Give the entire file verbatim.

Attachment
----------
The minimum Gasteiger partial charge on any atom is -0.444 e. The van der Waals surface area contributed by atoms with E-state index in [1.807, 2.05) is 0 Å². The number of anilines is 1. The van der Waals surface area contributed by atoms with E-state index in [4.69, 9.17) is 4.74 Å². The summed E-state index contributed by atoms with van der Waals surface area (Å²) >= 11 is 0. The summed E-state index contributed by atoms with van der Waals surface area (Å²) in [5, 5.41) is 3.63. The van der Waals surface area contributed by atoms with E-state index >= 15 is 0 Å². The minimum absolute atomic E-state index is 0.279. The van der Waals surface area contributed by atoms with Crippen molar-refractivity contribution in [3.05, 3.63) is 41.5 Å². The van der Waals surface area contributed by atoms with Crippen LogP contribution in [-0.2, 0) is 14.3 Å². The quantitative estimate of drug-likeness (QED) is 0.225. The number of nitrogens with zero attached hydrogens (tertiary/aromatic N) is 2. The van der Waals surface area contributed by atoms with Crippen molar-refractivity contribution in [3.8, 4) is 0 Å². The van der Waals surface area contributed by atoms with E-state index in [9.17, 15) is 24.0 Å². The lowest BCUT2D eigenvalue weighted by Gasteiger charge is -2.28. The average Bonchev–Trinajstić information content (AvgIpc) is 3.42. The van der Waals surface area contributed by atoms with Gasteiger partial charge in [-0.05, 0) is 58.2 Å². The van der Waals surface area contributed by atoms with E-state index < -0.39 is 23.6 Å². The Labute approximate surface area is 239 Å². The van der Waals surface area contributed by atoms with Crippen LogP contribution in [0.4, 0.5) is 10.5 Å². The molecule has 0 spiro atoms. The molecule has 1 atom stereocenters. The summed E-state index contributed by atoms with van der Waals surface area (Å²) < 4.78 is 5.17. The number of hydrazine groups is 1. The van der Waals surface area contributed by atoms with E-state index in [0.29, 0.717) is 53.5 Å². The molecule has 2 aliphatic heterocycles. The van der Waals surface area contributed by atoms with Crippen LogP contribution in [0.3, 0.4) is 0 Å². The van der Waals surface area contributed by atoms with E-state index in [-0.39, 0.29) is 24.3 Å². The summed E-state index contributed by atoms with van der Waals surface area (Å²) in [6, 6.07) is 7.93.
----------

The minimum Gasteiger partial charge on any atom is -0.444 e. The van der Waals surface area contributed by atoms with E-state index in [1.807, 2.05) is 0 Å². The number of anilines is 1. The van der Waals surface area contributed by atoms with E-state index in [4.69, 9.17) is 4.74 Å². The summed E-state index contributed by atoms with van der Waals surface area (Å²) >= 11 is 0. The summed E-state index contributed by atoms with van der Waals surface area (Å²) in [5, 5.41) is 3.63. The van der Waals surface area contributed by atoms with E-state index >= 15 is 0 Å². The minimum absolute atomic E-state index is 0.279. The van der Waals surface area contributed by atoms with Crippen molar-refractivity contribution in [3.05, 3.63) is 41.5 Å². The van der Waals surface area contributed by atoms with Crippen LogP contribution in [-0.2, 0) is 14.3 Å². The quantitative estimate of drug-likeness (QED) is 0.225. The number of nitrogens with zero attached hydrogens (tertiary/aromatic N) is 2. The van der Waals surface area contributed by atoms with Crippen molar-refractivity contribution in [3.8, 4) is 0 Å². The van der Waals surface area contributed by atoms with E-state index in [9.17, 15) is 24.0 Å². The lowest BCUT2D eigenvalue weighted by Gasteiger charge is -2.28. The average Bonchev–Trinajstić information content (AvgIpc) is 3.42. The van der Waals surface area contributed by atoms with Gasteiger partial charge in [-0.05, 0) is 58.2 Å². The van der Waals surface area contributed by atoms with E-state index < -0.39 is 23.6 Å². The Labute approximate surface area is 239 Å². The van der Waals surface area contributed by atoms with Crippen LogP contribution in [0.4, 0.5) is 10.5 Å². The molecule has 0 spiro atoms. The molecule has 1 atom stereocenters. The summed E-state index contributed by atoms with van der Waals surface area (Å²) < 4.78 is 5.17. The number of hydrazine groups is 1. The van der Waals surface area contributed by atoms with E-state index in [0.29, 0.717) is 53.5 Å². The molecule has 2 aliphatic heterocycles. The van der Waals surface area contributed by atoms with Crippen LogP contribution in [0.3, 0.4) is 0 Å². The van der Waals surface area contributed by atoms with E-state index in [-0.39, 0.29) is 24.3 Å². The summed E-state index contributed by atoms with van der Waals surface area (Å²) in [6, 6.07) is 7.93.